Virginia ministries continue fight for employment freedom
Virginia Values Act threatens faith-based groups
Two churches, three Christian schools, and a pregnancy center network will appeal after a state court judge dismissed their case against a Virginia nondiscrimination law, their attorney said last week. The groups say the Virginia Values Act unconstitutionally imposes an LGBT ideology contrary to their religious beliefs.
The judge’s July 16 ruling found the ministries had no standing to sue because the state hadn’t enforced the law yet, said Alliance Defending Freedom’s Denise Harle.
“Pre-enforcement challenges are the hallmark of civil rights litigation,” Harle told The Virginia Star. “Americans have the right to challenge unjust laws. We don’t have to wait for the punishment.”
Loudoun County Circuit Court Judge James Plowman indicated a written opinion would follow his oral ruling within a matter of weeks.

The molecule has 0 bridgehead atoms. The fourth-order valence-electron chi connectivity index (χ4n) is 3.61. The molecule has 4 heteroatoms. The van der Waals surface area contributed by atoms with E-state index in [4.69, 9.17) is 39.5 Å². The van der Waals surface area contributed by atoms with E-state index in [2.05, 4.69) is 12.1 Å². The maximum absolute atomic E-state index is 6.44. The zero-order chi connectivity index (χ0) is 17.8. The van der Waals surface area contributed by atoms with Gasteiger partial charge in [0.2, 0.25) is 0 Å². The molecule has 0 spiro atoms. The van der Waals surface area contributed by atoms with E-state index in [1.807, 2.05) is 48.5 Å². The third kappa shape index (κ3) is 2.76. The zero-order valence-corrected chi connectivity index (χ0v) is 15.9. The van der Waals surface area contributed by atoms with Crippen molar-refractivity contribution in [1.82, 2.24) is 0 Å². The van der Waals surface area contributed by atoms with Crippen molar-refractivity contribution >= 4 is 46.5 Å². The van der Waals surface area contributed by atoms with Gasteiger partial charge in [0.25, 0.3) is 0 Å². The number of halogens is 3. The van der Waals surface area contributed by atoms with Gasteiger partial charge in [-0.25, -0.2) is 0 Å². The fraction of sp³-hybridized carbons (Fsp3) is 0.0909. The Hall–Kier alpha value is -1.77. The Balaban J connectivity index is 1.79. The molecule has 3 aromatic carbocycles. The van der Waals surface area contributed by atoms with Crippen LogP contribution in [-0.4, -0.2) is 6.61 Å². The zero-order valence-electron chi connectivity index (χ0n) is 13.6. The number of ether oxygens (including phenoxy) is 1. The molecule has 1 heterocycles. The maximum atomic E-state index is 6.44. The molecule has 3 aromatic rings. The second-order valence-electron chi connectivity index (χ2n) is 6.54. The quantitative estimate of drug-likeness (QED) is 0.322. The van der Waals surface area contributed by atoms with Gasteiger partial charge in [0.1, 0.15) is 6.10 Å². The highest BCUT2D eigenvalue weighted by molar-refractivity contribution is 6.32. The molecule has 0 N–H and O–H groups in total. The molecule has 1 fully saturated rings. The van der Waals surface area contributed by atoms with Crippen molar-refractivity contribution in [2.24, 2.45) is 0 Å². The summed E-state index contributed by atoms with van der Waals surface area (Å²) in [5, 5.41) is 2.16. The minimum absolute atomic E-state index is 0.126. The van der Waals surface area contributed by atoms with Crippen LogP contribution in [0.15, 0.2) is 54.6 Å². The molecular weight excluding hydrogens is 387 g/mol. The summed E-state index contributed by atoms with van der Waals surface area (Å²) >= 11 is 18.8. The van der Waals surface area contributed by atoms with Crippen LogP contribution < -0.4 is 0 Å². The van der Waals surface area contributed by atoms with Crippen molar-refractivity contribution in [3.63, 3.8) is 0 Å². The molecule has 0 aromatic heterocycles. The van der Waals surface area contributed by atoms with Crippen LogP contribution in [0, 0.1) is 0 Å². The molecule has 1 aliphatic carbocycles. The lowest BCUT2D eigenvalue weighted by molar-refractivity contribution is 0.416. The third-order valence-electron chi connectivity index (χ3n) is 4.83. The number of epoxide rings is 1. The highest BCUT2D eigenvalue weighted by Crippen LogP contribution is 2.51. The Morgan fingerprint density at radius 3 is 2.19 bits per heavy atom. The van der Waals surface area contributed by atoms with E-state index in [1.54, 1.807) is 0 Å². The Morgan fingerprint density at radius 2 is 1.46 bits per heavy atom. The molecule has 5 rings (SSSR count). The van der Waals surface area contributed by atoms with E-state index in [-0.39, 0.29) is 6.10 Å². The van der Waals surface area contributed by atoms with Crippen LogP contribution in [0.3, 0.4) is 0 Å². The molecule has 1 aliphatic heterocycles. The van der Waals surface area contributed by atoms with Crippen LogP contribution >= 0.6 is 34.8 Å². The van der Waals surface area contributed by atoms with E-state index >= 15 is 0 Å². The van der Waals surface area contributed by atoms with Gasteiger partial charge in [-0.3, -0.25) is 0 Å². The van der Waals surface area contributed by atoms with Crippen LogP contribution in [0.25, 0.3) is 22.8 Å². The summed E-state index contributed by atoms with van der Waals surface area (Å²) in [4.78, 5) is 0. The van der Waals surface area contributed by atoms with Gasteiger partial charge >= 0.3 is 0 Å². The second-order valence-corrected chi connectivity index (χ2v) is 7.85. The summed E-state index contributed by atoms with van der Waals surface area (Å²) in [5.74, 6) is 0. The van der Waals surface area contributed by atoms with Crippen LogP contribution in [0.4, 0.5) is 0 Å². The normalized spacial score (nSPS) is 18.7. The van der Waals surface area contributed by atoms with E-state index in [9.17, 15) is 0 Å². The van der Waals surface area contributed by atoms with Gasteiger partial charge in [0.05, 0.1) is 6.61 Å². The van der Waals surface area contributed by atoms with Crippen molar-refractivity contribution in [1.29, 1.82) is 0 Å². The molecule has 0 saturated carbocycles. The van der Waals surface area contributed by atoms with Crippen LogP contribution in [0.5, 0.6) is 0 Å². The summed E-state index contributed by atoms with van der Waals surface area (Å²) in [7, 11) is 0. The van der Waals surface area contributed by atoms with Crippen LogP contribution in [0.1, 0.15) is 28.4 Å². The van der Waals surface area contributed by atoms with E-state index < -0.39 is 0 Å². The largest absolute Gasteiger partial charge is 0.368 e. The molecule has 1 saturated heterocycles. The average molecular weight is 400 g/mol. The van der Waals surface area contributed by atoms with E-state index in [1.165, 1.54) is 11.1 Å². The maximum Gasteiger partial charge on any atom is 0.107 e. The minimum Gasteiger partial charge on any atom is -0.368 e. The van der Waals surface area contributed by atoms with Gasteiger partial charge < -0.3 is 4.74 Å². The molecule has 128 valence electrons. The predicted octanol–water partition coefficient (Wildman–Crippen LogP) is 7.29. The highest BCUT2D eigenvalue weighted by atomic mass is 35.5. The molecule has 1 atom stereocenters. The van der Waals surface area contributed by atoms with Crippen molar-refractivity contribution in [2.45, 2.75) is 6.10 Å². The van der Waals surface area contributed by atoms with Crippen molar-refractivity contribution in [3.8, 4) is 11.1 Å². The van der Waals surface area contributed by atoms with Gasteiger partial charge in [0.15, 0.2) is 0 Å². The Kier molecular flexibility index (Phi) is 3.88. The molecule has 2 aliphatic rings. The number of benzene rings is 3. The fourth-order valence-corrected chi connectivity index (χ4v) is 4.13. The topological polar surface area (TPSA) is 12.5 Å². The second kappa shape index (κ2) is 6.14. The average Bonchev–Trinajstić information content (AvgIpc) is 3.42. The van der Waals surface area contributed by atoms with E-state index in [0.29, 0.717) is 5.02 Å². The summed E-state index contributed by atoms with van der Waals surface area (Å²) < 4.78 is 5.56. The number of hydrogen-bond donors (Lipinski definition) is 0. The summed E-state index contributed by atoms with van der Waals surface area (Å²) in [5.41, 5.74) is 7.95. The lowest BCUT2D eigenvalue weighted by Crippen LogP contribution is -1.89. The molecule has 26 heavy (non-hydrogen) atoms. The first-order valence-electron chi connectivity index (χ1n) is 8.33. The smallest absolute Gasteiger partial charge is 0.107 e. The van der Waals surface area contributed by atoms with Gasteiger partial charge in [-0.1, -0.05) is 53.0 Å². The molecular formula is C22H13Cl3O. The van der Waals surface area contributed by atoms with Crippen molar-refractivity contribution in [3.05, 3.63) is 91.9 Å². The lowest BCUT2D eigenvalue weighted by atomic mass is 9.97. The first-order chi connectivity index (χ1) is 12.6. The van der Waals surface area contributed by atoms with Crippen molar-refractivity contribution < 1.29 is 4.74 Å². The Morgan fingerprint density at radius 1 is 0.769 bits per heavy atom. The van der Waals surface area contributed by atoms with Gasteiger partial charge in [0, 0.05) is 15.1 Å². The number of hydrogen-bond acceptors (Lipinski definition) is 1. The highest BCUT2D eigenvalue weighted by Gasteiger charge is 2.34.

While the law contains a religious exemption, challengers argue that it doesn’t go far enough. It only allows churches and other ministries to base hiring and firing decisions on how employees self-identify religiously, not based on whether they follow a group’s beliefs on things like sexuality and marriage, according to The Family Foundation President Victoria Cobb.
A federal judge previously rejected photographer Bob Updegrove’s challenge to the law in March, also on standing grounds. The Leesburg, Va., resident said the law would require him to photograph a same-sex wedding in violation of his religious beliefs. Updegrove has appealed. His attorneys argue that a ruling shortly after the dismissal clearly upholds such pre-enforcement challenges. In Bryant v. Woodall, the court found abortion providers had standing to challenge a pro-life law that had not been enforced “against any abortion provider in nearly 50 years.”
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